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‘Weak Naira, FX Volatility May Impede 2024 Budget Execution’ - INDEPENDENT

DECEMBER 04, 2023


 Analysts See Further Widening Of Budget Deficit

…Worry Over Increase In Cost Of Servicing External Debt

Though analysts said 2024 budget holds a lot of promise for the economy, they also agree that its implementation may be hindered by the continued weakening of the naira and the unbridled volatility in the foreign exchange market.

The naira exchanged for N1,165/US$ on Friday, December 1, 2023, at the par­allel market, losing N425 each or 57.43 percent year-to-date from the N740/$ it traded in the same market on Friday, De­cember 30, 2022. At the end of December 2021, the naira sold for N422/US$.

Prof. Uche Uwaleke of the Nasarawa State University agreed that a naira float in the face of weak supply and strong de­mand with its attendant forex market vol­atility introduces uncertainty in budget implementation.

“This is why I consider the N750 to the dollar benchmark used for the 2024 budget as a tall order,” he said in reply to a question by Daily Independent at the weekend.

For him also, “It’s most likely the exchange rate will be the ma­jor cause of wide budget variances in the 2024 budget on account of NAFEM operations.

“This is particularly so in re­spect of the dollar-denominated component of the budget much of which can be found in the over N3 trillion proposed defence spending as well as in recurrent debt expen­diture”.

Uwaleke noted that the bulk of defence budget is in foreign curren­cy, a situation that is likely to raise the cost because of the volatile and high exchange rate, which likely also will increase the cost of ser­vicing external debt and further widen the budget deficit.

“In my view, a well implement­ed and corrupt-free dual (not mul­tiple) exchange rate regime (one official including for debt service and another tier for other transac­tions) helps to bring certainty in government procurements and short term planning in general.

“A related issue has to do with the mode of financing the over N9 trillion deficit and its likely impact, such as crowding out domestic bor­rowers from the financial market.”

Already, he said, the Central Bank of Nigeria (CBN) is tight­ening monetary policy with trea­sury bills already being offered at 17 percent.

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This, he continued, will attract banks as they would rather lend to government at such rate than the private sector borrowers who may now be forced to pay higher interest rates.

Unlike in previous budgets where the amount voted for new borrowings were split fairly equal­ly between domestic and foreign sources, this time around domes­tic borrowing is taking up a huge chunk at about 78% (N6.1 trillion out N7.8 trillion provisioned for new borrowings).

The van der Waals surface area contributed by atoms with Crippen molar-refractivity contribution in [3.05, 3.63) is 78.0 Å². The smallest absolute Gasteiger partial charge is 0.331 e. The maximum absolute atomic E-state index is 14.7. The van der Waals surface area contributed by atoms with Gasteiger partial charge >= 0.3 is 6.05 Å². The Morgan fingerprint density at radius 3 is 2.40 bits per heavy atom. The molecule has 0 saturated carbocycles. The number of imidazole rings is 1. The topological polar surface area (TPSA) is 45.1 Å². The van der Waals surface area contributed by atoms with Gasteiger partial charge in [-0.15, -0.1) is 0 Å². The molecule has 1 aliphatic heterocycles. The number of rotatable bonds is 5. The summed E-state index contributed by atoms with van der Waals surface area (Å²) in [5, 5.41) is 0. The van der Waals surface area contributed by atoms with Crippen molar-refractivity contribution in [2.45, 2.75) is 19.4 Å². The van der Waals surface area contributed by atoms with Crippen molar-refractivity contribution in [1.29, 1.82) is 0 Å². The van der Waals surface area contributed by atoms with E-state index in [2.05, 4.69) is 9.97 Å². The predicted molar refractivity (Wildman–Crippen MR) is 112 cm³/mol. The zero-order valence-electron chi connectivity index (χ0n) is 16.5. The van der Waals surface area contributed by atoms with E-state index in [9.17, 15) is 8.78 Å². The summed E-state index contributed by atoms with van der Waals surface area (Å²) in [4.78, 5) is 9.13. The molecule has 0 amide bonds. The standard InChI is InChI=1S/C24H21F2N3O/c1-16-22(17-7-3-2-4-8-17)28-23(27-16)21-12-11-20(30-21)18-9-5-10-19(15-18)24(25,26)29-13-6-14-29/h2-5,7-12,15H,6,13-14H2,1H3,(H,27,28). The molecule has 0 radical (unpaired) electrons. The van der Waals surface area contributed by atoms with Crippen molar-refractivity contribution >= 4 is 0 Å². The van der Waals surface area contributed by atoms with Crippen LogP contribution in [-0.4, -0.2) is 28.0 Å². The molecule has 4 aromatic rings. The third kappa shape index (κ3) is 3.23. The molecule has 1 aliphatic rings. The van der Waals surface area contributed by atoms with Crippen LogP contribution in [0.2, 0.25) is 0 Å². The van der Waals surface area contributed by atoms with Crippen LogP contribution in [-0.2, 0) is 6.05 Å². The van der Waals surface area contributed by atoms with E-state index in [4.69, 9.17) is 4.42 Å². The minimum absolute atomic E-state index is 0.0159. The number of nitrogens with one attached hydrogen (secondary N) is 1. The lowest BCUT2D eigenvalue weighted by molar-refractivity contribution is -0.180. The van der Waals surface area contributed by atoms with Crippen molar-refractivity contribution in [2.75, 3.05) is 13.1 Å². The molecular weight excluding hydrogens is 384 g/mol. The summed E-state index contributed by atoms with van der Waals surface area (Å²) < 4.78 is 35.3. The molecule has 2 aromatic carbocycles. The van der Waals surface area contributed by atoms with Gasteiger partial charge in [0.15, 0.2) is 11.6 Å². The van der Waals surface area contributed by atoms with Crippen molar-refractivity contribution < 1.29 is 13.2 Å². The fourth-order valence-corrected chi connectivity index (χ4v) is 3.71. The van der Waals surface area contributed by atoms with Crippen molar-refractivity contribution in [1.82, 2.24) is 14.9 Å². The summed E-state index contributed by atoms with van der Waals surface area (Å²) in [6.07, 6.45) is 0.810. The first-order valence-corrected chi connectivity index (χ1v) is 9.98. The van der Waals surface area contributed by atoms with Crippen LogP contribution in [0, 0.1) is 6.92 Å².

This can have the effect of crowding out the private sector, hiking interest rates, increasing cost of funds and depressing the eq­uities market as investors migrate to fixed income securities. The out­come will be a further weakening of the productive sector.

In this regard, the government is advised to explore more opportu­nities for concessional project-tied loans from multilateral and bilater­al sources. This will help to boost forex reserves and stabilise the exchange rate.

With respect to borrowing domestically, it’s important that emphasis should be placed on the use of the right instruments such as infrastructure bonds as opposed to FGN bonds that are inflationary prone.

Speaking later as keynote speak­er at the annual Conference of the Capital Market Correspondents Association of Nigeria (CAMCAN) in Lagos, Uwaleke, a former Com­missioner of Finance in Imo State, said the 3.76 percent GDP growth target of the Federal Government in next year’s budget has made the projected achievement of growing Nigeria into a US$1 trillion econo­my by 2030 a fluke.

“Leveraging capital market in financing the national develop­ment plan,” he argued that for the country to achieve the ambitious target set by President Bola Tinu­bu, the country’s GDP must grow at the rate of 16 percent yearly over the next seven years.

Cyril Ampka, an economist, said the choice of building a ro­bust economy is feasible if the government is ready to play its role adequately.

He said, “Before now, we have seen the Federal Government abandoning its fiscal role, and that is why we are where we are. I will call on President Tinubu to issue a work plan for the implementation of the budget.

“It is one thing to have a bud­get, it is another thing to be ready to implement it. Nigeria has been so unfortunate with the kind of lead­ership we have seen in the last two decades”.


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